Père-Lachaise - one of the world's most famous and beautiful cemeteries - is the final resting-place of a gifted group of artists from all eras and corners of the world. Some - such as Piaf, Proust, Jim Morrison and Chopin - are worshiped to this day. Others have fallen into oblivion, or are visited occasionally by a single admirer. In Forever we see the mysterious, calming and consoling beauty of this unique cemetery through the eyes of people of flesh and blood. Many come for their 'own' beloved: husbands, wives, family and friends. Others Honor 'their' artist by leaving behind a personal message or a flower. While admirers share with us the importance of art and beauty in their lives, the graveyard gradually reveals itself as a source of inspiration for the living. Death offers little consolation except for the passing of time, the melancholia of a moss-covered tomb, and the beauty and power of a piece of music, a poem or a painting Written by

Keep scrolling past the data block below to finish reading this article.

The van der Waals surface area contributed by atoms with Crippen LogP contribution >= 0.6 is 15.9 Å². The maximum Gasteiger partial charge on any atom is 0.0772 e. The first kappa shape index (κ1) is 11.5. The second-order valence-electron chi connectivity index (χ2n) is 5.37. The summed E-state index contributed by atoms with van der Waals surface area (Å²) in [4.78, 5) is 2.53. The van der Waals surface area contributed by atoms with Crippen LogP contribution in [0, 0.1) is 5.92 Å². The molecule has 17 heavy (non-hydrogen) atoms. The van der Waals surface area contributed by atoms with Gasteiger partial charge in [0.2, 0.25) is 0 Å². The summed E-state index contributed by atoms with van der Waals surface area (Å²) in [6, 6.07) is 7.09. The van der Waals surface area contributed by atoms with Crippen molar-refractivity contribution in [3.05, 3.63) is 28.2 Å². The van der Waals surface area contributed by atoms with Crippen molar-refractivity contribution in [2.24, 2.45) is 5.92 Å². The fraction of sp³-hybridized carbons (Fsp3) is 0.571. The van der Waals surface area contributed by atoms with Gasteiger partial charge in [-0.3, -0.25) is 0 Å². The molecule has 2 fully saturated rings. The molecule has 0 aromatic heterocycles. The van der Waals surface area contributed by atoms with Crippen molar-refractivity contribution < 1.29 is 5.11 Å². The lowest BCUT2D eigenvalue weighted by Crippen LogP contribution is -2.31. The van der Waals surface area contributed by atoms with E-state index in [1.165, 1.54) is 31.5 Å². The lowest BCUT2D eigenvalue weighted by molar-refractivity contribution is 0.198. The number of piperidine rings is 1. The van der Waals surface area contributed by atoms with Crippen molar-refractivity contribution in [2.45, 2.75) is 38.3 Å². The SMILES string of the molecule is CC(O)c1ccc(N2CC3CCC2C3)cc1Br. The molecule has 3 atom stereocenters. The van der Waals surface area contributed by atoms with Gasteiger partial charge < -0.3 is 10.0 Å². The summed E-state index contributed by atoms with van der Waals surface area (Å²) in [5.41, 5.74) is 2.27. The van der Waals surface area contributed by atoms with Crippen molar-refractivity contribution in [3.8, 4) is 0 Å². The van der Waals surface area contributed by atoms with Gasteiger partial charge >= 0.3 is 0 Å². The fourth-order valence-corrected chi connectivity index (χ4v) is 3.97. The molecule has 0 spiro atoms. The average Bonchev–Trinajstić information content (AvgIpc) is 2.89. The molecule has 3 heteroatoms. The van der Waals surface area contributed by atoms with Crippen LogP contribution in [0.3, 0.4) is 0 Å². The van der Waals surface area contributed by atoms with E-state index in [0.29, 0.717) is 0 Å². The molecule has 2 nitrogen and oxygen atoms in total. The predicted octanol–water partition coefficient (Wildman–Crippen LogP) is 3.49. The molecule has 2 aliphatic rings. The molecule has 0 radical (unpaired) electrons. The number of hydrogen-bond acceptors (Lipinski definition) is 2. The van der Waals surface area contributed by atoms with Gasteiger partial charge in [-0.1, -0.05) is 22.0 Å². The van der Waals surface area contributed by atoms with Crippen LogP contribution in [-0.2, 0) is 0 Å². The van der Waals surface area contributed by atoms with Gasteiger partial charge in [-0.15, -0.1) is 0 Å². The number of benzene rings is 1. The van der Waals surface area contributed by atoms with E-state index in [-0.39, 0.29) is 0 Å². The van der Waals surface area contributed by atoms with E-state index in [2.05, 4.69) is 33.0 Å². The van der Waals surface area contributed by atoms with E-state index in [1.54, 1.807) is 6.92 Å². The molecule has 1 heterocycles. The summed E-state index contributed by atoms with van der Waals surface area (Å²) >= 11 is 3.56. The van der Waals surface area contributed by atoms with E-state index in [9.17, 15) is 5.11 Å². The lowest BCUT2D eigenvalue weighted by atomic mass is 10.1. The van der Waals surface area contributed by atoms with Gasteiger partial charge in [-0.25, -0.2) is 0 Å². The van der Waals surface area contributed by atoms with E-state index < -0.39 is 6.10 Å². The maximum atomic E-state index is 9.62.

I have just seen 'Forever' at the Palm Springs Film Festival, and Pere Lachaise is not only a special place in Paris, but a monumental place on Earth. This film allows us to see both the direct and indirect connections that Life and Death provide us, should we choose to see them and respect them. We are Art, but most times the relics of our corporeal selves is better represented by our stories, all informed by our incredibly particular experiences. By balancing the extraordinarily noteworthy inhabitants of Pere Lachaise with the simply extraordinary (and those of us left behind who acknowledge and respect them) 'Forever' reminds us that the democracy of death has startling and profound connections to all who live - you are alive if you feel pain, joy, inspiration, and love. And perhaps Death's best attribute given back to the living is Love.
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